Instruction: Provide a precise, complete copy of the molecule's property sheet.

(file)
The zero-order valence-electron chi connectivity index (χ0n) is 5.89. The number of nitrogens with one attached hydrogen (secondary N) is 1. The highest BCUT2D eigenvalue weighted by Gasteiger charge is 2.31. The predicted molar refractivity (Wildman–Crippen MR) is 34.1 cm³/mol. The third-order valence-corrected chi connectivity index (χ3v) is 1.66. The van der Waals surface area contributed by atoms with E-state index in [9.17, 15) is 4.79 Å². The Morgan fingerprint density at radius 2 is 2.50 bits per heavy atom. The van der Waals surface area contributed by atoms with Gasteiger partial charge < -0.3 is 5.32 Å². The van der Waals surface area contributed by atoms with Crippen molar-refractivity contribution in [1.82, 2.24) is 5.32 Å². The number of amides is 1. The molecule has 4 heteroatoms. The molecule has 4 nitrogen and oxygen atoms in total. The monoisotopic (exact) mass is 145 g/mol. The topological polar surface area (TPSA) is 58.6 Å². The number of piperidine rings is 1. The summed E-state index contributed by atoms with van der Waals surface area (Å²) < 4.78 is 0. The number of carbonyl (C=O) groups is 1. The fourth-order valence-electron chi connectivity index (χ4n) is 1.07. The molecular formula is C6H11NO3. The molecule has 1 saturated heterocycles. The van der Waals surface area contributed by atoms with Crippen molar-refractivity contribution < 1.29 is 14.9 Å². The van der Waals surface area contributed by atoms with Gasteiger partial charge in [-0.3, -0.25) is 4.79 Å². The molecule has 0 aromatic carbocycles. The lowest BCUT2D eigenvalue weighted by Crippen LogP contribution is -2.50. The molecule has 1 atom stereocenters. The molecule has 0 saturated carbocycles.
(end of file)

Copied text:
The zero-order valence-electron chi connectivity index (χ0n) is 5.89. The number of nitrogens with one attached hydrogen (secondary N) is 1. The highest BCUT2D eigenvalue weighted by Gasteiger charge is 2.31. The predicted molar refractivity (Wildman–Crippen MR) is 34.1 cm³/mol. The third-order valence-corrected chi connectivity index (χ3v) is 1.66. The van der Waals surface area contributed by atoms with E-state index in [9.17, 15) is 4.79 Å². The Morgan fingerprint density at radius 2 is 2.50 bits per heavy atom. The van der Waals surface area contributed by atoms with Gasteiger partial charge < -0.3 is 5.32 Å². The van der Waals surface area contributed by atoms with Crippen molar-refractivity contribution in [1.82, 2.24) is 5.32 Å². The number of amides is 1. The molecule has 4 heteroatoms. The molecule has 4 nitrogen and oxygen atoms in total. The monoisotopic (exact) mass is 145 g/mol. The topological polar surface area (TPSA) is 58.6 Å². The number of piperidine rings is 1. The summed E-state index contributed by atoms with van der Waals surface area (Å²) < 4.78 is 0. The number of carbonyl (C=O) groups is 1. The fourth-order valence-electron chi connectivity index (χ4n) is 1.07. The molecular formula is C6H11NO3. The molecule has 1 saturated heterocycles. The van der Waals surface area contributed by atoms with Crippen molar-refractivity contribution < 1.29 is 14.9 Å². The van der Waals surface area contributed by atoms with Gasteiger partial charge in [-0.3, -0.25) is 4.79 Å². The molecule has 0 aromatic carbocycles. The lowest BCUT2D eigenvalue weighted by Crippen LogP contribution is -2.50. The molecule has 1 atom stereocenters. The molecule has 0 saturated carbocycles.